May is National Osteoporosis Month, which, as everybody knows, is the most fun month of the year because—osteoporosis! No. However, it is a helpful reminder that you might not even know you have thinning bones until you break a bone.
Doing jumping jacks is one of the simplest and easiest ways to stimulate bone formation. That’s why the National Osteoporosis Foundation (NOF) has launched the Jumping Jack Challenge, a fun campaign to get everybody moving.
All you have to do is videotape yourself and anyone else you can rope in to do 10 jumping jacks in less than 10 seconds. Then, share it on social media. Doesn’t that sound fun??!?!?! NOF even provides suggested Facebook, Twitter and Instagram post verbiage for you.
And now it’s time to lay down some facts from the National Osteoporosis Foundation and the International Osteoporosis Foundation:
- You can lose up to 20 percent of your bone mass during the five to seven years after menopause.
- One in two women and up to one in four men will break a bone in their lifetime because of osteoporosis.
- Osteoporosis is a greater health risk for women than heart attack, stroke and breast cancer combined.
- There’s no point in taking 1,000 milligrams of calcium at a pop—your body can only use 500 at a time. See the NOF recommendations for calcium and vitamin D.
- Two-and-a-half hours per week of weight-bearing exercise, like disco dancing! is recommended for bone strength.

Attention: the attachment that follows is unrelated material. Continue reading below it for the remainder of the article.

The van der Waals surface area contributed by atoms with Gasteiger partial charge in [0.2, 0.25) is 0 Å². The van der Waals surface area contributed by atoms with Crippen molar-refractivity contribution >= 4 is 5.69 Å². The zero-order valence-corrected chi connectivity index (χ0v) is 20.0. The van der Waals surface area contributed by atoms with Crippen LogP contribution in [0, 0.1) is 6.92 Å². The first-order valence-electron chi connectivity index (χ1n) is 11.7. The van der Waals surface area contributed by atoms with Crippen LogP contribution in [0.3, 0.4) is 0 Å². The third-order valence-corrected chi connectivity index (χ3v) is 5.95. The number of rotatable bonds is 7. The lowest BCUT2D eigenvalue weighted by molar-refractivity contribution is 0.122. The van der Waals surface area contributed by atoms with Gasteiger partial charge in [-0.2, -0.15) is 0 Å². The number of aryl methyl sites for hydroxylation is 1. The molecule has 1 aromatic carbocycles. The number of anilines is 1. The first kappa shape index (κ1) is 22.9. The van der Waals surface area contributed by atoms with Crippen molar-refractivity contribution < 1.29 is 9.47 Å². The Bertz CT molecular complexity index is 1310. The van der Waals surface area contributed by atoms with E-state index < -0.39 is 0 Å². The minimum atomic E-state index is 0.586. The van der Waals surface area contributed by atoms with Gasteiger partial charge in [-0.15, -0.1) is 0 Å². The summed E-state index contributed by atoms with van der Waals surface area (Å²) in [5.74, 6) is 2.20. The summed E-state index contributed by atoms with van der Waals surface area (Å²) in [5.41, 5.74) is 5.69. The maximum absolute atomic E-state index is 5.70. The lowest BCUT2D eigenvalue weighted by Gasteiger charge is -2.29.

- Lifting weights is good, too. No need to be a power-lifter—just do something that involves muscles. Muscles and ligaments pull on your bones, stimulating more bone formation.
- If you have osteoporosis, your hips, wrists and spine are most likely sites for fracture. A fracture can be a major break from a fall, or a tiny crack from daily life, and you might not even know it’s there.
- Risk factors include being small and thin, teenage anorexia nervosa, smoking, more than 2-3 alcoholic drinks per day, drinking soda, having a parent with osteoporosis, lack of exercise and lack of calcium-rich food. Some diseases contribute to bone loss, too, including diabetes, endocrine disorders and rheumatoid arthritis. Some medications can also increase risk.
- Steroids like cortisone and prednisone are particularly bad for bones, as helpful as they are for many medical conditions.
- Hormone replacement therapy during menopause and thereafter can help prevent some bone loss.
Even if you have osteoporosis, or its precursor, osteopenia, a balanced diet and regular exercise can help. Yoga counts, and so does simply jumping up and down 20-50 times per day. Easy peasy!
The experts also recommend taking calcium and vitamin D supplements. Some recommend additional bone minerals, too, like magnesium, zinc, copper and manganese, that work in conjunction with vitamin D and calcium, that you can find in Caltrate® and other supplements.
So…who’s up for some jumping jacks?